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Shisa Nyama is How South Africans Burn Meat in a Delicious Way

Shisa nyama

Credit: Derek Clark https://goo.gl/IE08bD

Things would be so much easy to understand if you’ll use the word “barbecue.” After all, that word is universally used and understood. But if you will go to South Africa and you like to devour meat grilled over hot coals, you have to use the word “shisa yama.”

Incidentally, the word has taken many forms to mean the same “things.” Jan Braai of Braai.com explains about the word in the post What is Chisa Nyama?

What is Chisa Nyama? What is Chesa Nyama? What is Shisa Nyama? What is Shisanyama? They are all the same thing. They are Zulu terms for braaing. The first word in all of them:

Chisa, Chesa, Shisa are different ways of spelling the same thing, and its literal meaning is “burn”. The second word in the phrase, “Nyama” means “meat”.

So the literal defenition of “Chisa Nyama” is “Burn Meat”. But it does not refer to burnt meat. “Chisa Nyama” means “braai”. As is the case with the word “braai”, Chisa Nyama is used as a verb and as a noun.

Very specific, “shisa nyama” or any of its equivalents can mean the action of braaing (barbecuing), attending the informal event or party, a restaurant specializing in braaing, or to devour and enjoy the barbecue.

Interesting is the fact that in certain shisa nyama (dining places), the braaing site is provided by a butcher from whom you can buy the meat to be grilled.

The First Barbecue

You might be wondering why African dishes are under-represented in culinary events around the world when it is “arguably claimed” to have invented cooking. It is even said to have been the birth continent of barbecue!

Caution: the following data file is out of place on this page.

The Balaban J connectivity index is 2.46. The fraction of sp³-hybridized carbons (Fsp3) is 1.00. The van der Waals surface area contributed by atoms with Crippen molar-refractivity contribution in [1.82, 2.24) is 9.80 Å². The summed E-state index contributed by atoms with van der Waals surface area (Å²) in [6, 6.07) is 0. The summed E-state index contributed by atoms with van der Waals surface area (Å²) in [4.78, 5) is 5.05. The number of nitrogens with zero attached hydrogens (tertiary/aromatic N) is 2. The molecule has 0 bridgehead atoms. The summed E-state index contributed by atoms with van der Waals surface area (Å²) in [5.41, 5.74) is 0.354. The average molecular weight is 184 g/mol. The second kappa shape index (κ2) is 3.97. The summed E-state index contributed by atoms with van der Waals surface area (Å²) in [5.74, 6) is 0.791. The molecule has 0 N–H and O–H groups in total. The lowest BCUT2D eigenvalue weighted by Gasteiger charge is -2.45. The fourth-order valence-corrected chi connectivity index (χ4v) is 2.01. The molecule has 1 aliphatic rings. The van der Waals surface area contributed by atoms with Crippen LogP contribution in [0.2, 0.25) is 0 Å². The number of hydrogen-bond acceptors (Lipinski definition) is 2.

In the CNN – Travel’s post 15 of Africa’s Favorite Dishes by Jane-Ann Hobbs, the South African dish Pap en vleis/Shisa nyama is presented first. It is a combination of braaied meat and maize porridge.

“Pap en vleis” (literally, “maize porridge and meat”) is a colorful umbrella of a term that encompasses virtually any combination of starch and braaied or stewed meat, with an obligatory side-serving of spicy gravy, relish or chakalaka…”

Customers have a wide choice of meats they can buy from the nearby butcher – steak, chops, kebabs, chicken, and boerewors  (a hot farmer’s sausage). This is traditionally served with maize porridges such as phuthu and stywe pap, suurpap (soured pap) or krummelpap (crumbly porridge), and downed with a local beer.

If you happen to travel in this part of the continent, Hobbs even suggested the best place to get it Chaf Pozi and Mzoli’s.

How to Enjoy the Shisa Nyama Culture

Shisa-Nyama on a Sunday is like a culture in South Africa. It is a time to meet up with old friends, hook up with new or enjoy Sunday with family, rather than go home after church to cook up a huge meal for everyone. Going on a shisa nyama after church isn’t only about enjoying the feast, it is also about enjoying the festive mood and the culture.

Thuli in her post Sunday Afternoon Shisa-Nyama Culture for Myzansi Style recounted how they dealt with the event when the shisa nyamas they went to run out of meat to “burn” for them when her sister came to visit. With some other relatives in tow, they were ready to dive in anticipation, so they went to Mzoli. There was an eerie silence that met them; quite surprising for such a busy place known as among the best places for shisha nyama. Finally they found out … there was no more meat!

“… It was finished…klaar….finito…iphelile….e fedile!  Yup, on a Sunday afternoon around 4p.m., the meat was finished.  

We then made our way to the closest Shisa-Nyama around that area, Kwa-Maphindi in Nyanga Township.”

Thuli’s advice to those who’ll find themselves in a similar situation – long queues or having no table in sight,

“…go   to another one and have fun! There’s plenty of Shisa-nyama’s around the country.”

Shisa nyama in South Africa is definitely one experience to try when you go visiting this country… yes, that’s right… EXPERIENCE! That is what shisa nyama is all about!

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